The Numismatic Bibliomania Society



The E-Sylum: Volume 21, Number 14, April 8, 2018, Article 12


Heritage Auctions cataloger David Stone published an article on the mysterious Janus Copper in the Spring/Summer 2018 issue of The Intelligent Collector, a Heritage house publication. With permission, here it is in its entirety. Thank you! -Editor

Janus Obverse Janus Reverse

The 1776 Janus copper is among the rarest and most enigmatic coins in American numismatics. A single specimen is known, a celebrated rarity since the earliest days of the hobby.

Traditionally, the Janus copper was believed to be a privately produced pattern for a proposed Massachusetts half-cent copper coinage that was never issued. This view held sway until about 20 years ago, when some numismatists advanced the theory that the coin was a 19th century fabrication, perhaps the work of someone like Thomas Wyatt, the perpetrator of some scandalous forgeries that were discovered in 1856, or C.W. Betts, who began striking his more-innocent reproductions and fantasies around 1860.

Numismatists at Heritage Auctions recently discovered correspondence that indicates the Janus copper was known to early numismatists before Wyatt and Betts began their operations, making it impossible for them to be the authors of this piece.

Matthew Stickney was the first owner of record of this coin and, until now, the first-known numismatic reference to the Janus copper was believed to be the description of this piece in Montroville W. Dickeson’s American Numismatical Manual, published in 1859. The design of the coin features three conjoined heads on the obverse, with the legend “STATE OF” on the left, “MASSA:” on the right, and the denomination “½ D” below. Unfortunately, Dickeson only saw a rubbing of the coin, which is heavily worn on the central obverse, with the middle head nearly effaced. The rubbing seemed to show only two heads, leading Dickeson and others to call this piece the Janus copper, after the two-headed god of beginnings in Roman mythology.

The reverse of the coin shows a seated figure of Liberty (or Britannia). A globe appears in the lower left field and a small animal (either a dog or cat) is at her feet. The legend “GODDESS LIBERTY” hugs the border, with the date 1776 in the exergue.

In The Early Coins of America, published in 1875, Sylvester Sage Crosby noted:

“The only specimen known of this curious pattern is in the collection of Matthew A. Stickney, Esq., and was found with an engraved piece (see plate VII, No. 9,) and some proof impressions from plates for continental paper money engraved by Paul Revere; from this circumstance Mr. Stickney is inclined to the opinion that they were the work of that engraver. However, this may be, the Pine tree cent, and this Halfpenny sufficiently resemble each other in their workmanship, to be considered the work of the same artist. They were probably private enterprises, as no mention of them is found upon any records.”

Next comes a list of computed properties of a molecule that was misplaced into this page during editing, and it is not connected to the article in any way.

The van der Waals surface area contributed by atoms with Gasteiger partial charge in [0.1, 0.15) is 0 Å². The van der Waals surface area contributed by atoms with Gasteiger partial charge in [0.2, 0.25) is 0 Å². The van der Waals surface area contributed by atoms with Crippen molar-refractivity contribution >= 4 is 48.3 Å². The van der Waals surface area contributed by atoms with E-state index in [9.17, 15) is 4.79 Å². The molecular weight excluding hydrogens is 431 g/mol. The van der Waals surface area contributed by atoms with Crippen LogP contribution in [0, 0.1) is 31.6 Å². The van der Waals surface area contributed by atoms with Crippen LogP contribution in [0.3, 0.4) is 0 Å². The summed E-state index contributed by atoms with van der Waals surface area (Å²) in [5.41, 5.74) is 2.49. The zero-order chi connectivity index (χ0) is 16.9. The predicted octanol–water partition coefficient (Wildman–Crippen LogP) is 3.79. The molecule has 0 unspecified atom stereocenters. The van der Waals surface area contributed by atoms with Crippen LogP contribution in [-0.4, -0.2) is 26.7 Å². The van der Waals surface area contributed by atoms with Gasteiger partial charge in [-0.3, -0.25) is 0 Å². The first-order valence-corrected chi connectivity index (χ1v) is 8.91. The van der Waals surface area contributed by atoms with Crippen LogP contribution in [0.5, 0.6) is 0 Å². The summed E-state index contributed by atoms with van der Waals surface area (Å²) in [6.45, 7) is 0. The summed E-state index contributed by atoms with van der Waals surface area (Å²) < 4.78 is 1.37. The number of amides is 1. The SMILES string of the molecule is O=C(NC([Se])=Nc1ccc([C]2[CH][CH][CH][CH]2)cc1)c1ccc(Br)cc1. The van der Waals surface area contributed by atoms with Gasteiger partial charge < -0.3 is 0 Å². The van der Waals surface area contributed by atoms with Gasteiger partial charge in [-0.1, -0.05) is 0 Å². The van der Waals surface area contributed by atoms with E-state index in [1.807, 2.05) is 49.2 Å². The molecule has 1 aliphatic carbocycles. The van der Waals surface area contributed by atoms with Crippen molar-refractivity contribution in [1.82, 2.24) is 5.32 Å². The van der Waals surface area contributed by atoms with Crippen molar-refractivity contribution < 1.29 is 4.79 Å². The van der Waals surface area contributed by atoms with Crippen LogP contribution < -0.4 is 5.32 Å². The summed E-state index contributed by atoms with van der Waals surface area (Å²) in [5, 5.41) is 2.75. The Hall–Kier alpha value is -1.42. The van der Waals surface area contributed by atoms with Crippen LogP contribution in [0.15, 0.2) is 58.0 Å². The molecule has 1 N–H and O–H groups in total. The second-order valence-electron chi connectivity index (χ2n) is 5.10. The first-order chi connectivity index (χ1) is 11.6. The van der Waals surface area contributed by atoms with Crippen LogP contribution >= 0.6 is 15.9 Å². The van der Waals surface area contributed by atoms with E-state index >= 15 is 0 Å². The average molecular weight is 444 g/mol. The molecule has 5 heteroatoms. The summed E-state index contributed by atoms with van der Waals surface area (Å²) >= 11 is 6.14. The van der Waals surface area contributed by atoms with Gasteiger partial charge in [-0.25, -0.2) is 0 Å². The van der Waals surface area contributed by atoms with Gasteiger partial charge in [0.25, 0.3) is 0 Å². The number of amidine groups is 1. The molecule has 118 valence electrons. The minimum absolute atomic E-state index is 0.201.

When Heritage numismatists in 2015 examined Stickney’s papers, which are preserved in the Phillips Library at the Peabody Essex Museum, a May 5, 1854, letter was discovered from New York City numismatist Charles Ira Bushnell to Stickney that specifically asked about the Janus copper. The letter reads, in part:

“I have understood that you had in your possession a coin bearing the following description, Obv: a head with 3 faces. Rev: a figure resembling Britannia. Legends: ‘State of Massa: ½ d’ ‘Goddess of Lib:’ date ‘1776.’ ”

Bushnell wanted to examine the coin for a prospective work on early U.S. coinage he hoped to publish, but apparently never did. This letter predates Dickeson’s work by five years, and pushes numismatic knowledge of the Janus copper to a date before either Wyatt or Betts was operating. It seems likely that Stickney had the coin for some time before Bushnell wrote his letter, and the coin grades VF35 NGC, indicating it was carried as a pocket piece or circulated for a significant period before Stickney acquired it. If Paul Revere struck the coin in 1776 and carried it as a pocket piece for many years before his death in 1818, that could account for the coin’s worn appearance.

On the other hand, opponents of the “Pattern Theory” point out that the abbreviation “MASSA” (for Massachusetts) was not in general use in 1776, and the denomination seems to be incorrect for a half cent, unless D was meant to refer to the English symbol d, for pence, which comes from the Roman denarius. The Bushnell letter does nothing to answer these objections, and it may be that the Janus copper is a 19th century fantasy piece but, if so, it is certainly from an earlier period than previously believed.

David Stone adds:

The Bushnell-Stickney letter from the the Peabody Essex Museum is fascinating, from a bibliophilic perspective, as it outlines a major work by Bushnell that was never actually published. According to this missive, and a follow-up letter he sent later, Bushnell did a remarkable amount of work on this project and was pretty far along with it when he contacted Stickney, but David Fanning says he never heard of any publication by Bushnell on early American coinage. I think he must have turned the whole project over to Crosby 20 years later, as Crosby thanked him in his Introduction for “much of the results of his labors.” The letter is quite lengthy.

Interesting! Great treasures await the researcher willing to look far and wide for source material. A number of such troves exist in museum and historical society archives across the country. Perhaps someday many of these will be digitized by the Newman Numismatic Portal. -Editor

To read the complete article, see page 80:

Wayne Homren, Editor

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